But there is a more fundamentalelement of this crisis that is rarely discussed, even among those who have manygood and practical reasons to be opposed to government sponsorship ofimmigration.  If we are really so concerned about the refugees, why hasn'tsomething been done to stop the US and NATO and Israeli sponsored wars thathave created the chaos in the Arab lands from which the emigrants are escaping?Why are EU countries contributing to the American sanctioned military onslaughtin Arab lands only to face the inevitable flood of refugees? Something thatAmerica and Israel are not facing. And why isn't the billions being spent in EUcountries (i.e. in EU economies) to deal with the immigrants being used in theArab countries and in their economies that are directly suffering the wars orare supporting the refugee camps? Wouldn't that be less self-servinghumanitarian aid? Wouldn't that be what the Pope is asking of Europeans - to bemore Christian? One may note that his not asking that of Americans or Israelismay not only be a geographical matter.

Over a year ago, I spoke to severalmiddle class German couples, each of them church going Catholics, about theimmigration issue. All of them were already then impatient with this situation.They suspected the government was not being honest about the scale of theproblem, nor about how long it could be expected to continue. They saw theirsocial benefits decreasing while seeing their taxes going toward refugee’sbenefits and for eventual job training programs for new employees whose numberswill increase pressure on downward trending wages. The writing, for them, wasalready on the wall, but they were reluctant to speak out on the issue for fearof being branded hateful or racist, names used against such people in the mediaby their own President, Angela Merkel. My acquaintances were certainly notracist nor hateful, nor were they profiting from the refugees. But there aresignificant numbers of people in many walks of life who are. On the emigrationend there are the organized Arab smugglers, many of whom have mafiaconnections, and many of whom must have nefarious business relations withcorrupt EU government officials in order to stay in business. The smugglershave received approximately ten thousand Euro from each refugee to bring themto Germany, though the prices have dropped with the latest influx. Then thereare the corrupt government officials in the Arab countries who demand bribes toprocess the emigrant's travel documents. Those prices have increased with thelatest outflow. On the immigration end, there are the aforementioned socialservice system (which includes the German Churches), the many and variedbusinesses connected to the immigrant's monthly spending, the German governmentwhich obtains increased taxes from the businesses, and large corporate concernslike BMW. How a manufacturer of expensive cars, the last thing a refugee couldcould afford, benefit from them?  Just yesterday, BMW, the largest employerin Bavaria, announced that it was waiting and willing to begin hiring qualifiednew immigrants. Is BMW, the wealthiest corporation in Catholic Bavaria doingtheir Christian duty? Excuse the cliché, but does the Pope shave in the woods?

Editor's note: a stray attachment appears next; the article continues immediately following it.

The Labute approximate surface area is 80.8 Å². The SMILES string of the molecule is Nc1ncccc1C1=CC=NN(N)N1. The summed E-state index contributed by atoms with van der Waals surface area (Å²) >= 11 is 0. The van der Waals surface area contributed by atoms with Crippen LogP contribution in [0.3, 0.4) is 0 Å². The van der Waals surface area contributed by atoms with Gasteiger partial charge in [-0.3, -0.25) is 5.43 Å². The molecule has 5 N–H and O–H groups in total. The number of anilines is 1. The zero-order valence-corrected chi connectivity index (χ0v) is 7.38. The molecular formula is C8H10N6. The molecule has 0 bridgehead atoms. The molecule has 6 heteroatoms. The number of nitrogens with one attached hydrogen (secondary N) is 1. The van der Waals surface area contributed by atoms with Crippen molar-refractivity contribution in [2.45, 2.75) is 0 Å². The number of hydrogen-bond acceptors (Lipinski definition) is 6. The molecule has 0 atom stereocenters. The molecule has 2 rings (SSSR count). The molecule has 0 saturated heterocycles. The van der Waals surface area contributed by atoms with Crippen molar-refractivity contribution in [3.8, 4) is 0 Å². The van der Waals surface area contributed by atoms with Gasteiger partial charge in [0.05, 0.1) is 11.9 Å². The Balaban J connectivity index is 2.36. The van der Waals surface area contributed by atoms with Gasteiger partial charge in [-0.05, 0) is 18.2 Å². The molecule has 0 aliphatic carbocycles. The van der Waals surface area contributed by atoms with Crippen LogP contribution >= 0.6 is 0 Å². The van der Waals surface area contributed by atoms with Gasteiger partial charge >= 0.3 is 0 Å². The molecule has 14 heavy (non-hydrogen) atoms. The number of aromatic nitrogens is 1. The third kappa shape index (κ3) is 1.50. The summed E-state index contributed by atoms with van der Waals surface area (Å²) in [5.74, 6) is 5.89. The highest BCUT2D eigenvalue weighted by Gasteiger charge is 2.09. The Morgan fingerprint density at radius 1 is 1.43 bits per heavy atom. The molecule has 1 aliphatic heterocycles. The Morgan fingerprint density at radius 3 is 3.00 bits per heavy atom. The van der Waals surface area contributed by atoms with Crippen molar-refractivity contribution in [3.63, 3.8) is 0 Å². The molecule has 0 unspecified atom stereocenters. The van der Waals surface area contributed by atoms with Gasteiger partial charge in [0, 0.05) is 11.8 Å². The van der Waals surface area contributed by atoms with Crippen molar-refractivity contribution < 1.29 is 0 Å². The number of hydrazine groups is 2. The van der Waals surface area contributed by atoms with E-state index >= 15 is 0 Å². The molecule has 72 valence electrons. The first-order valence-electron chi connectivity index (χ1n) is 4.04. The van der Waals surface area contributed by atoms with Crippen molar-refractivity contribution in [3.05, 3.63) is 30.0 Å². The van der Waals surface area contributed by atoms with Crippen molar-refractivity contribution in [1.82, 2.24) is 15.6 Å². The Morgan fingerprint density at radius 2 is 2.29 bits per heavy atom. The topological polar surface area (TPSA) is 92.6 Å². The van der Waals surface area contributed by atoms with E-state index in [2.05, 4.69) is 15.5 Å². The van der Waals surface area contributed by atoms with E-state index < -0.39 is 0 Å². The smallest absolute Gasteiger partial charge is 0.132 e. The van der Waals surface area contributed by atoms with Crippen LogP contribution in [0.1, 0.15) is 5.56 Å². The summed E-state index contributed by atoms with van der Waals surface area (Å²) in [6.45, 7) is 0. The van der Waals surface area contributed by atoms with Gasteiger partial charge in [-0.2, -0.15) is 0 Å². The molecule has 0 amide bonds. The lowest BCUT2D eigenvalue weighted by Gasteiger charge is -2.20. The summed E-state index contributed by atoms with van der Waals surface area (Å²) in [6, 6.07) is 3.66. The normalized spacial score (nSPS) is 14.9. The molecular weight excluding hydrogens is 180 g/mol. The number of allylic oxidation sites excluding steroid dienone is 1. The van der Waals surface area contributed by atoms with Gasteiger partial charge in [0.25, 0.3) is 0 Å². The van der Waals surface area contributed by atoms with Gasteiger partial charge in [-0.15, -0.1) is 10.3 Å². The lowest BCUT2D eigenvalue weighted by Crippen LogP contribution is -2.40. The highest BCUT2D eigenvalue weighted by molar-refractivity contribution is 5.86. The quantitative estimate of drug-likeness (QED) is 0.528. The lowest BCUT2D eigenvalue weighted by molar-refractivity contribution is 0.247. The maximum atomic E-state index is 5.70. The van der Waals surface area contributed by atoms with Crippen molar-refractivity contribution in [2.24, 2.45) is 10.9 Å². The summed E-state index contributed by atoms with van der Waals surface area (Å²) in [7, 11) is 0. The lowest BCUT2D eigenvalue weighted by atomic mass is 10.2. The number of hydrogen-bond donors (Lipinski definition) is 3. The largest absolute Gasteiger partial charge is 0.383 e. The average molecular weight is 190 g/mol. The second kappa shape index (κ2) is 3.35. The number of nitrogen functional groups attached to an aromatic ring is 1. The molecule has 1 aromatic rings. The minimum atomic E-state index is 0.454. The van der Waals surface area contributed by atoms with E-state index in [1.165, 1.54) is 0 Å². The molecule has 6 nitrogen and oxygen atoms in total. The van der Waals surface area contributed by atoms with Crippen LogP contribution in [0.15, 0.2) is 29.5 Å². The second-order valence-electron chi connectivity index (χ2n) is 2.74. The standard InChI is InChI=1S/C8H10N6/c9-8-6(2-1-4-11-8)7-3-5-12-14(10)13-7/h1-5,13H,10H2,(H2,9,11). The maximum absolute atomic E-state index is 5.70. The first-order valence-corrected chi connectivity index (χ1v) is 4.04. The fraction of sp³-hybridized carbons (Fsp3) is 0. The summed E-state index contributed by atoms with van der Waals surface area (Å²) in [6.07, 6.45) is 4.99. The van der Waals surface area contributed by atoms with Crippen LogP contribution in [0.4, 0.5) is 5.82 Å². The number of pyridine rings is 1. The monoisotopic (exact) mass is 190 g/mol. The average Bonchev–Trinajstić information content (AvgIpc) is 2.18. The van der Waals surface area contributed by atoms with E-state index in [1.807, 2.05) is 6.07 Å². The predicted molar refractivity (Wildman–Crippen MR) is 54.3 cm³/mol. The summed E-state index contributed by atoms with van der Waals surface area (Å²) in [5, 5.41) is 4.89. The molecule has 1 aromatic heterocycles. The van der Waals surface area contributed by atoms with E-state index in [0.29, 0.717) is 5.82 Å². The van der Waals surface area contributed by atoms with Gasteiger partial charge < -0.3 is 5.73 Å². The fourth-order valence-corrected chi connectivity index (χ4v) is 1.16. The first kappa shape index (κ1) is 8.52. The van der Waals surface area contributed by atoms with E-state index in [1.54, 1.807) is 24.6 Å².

Germany, like most industrialized EUcountries, has a demographic time bomb of an aging and dwindling population.German government and business leaders who are paid to think about this sort ofthing understand that is not just more workers that are needed to work in Germanindustries and not just more children that are needed to keep the German nationfrom disappearing in five generations.  It is, more importantly in theshort term, more younger workers that are needed to pay the taxes required topay the pensions over the next twenty years for the post war baby boomretirees. And who better to qualify for this task than foreign workers who maynot long remain in Germany and who will not have worked long enough to qualifyto receive their own pensions after they have returned totheir home land?

We are long past the point that onlya cynic wonder if this is not one of the reasons for Germany's leaders apparentwillingness to acquiesce to America and Israel's game plan for the destructionof great swaths of the Arab world and the remapping of the Middle East.Germany's leaders may be blinded by economic concerns and they are certainlysubservient to militarist America's political pressures - The government can donothing about removing American nuclear missiles from its own territory; itdropped an court investigation into NSA spying and President Merkel couldn'teven get a promise from President Obama to stop bugging her personalphone.  But the average German worker, with their declining livingstandard, is not as blind as their leaders pretend to be about the impact ofthis refugee crisis on the economic and cultural viability of theircountry. 

For it is apparent to a number ofthem, as well as to me, that Germany's leader's acquiescence to this flood ofrefugees requires their acceptance of enormous economic and cultural pressureson German society. German businesses have already endured substantial lossesfrom US led EU sanctions against the Ukraine. Two decades of peaceful andprosperous relations with its former enemy, Russia, are in tatters. Germany'sposition as the great economic power in middle Europe is found once againcaught between the Scylla of its Atlantic political "partners" andthe Charybdis of Russia. Without economic stability, helping refugees andthose in need becomes an exercise in self-destructive futility. TheGerman economy temporarily benefits from its refugee assistance, in partbecause it profits from the selling of arms and technology to Arab countries inleague with militarist US foreign policy (which of course creates the masses ofArab refugees.) And it may benefit in the short long term by utilizing refugeeworkers and benefiting from their generated tax payments. But German leaders,who have accepted the imposition of these economic and cultural pressures,cannot be unaware that they are likely to create political divisions in Germanywhose intensity will be difficult to control. And that of giving a bad name tobeing a humanitarian or good Christian will be the least of them.


Sent to Shamireaders list by Mike Robeson

Comment from JWG: Well said.  Until the people of Europe stop electing governments that grovel before the Zionist banksters who own the US, UK, and Israel, the economy of Europe will continue its fall into the toilet.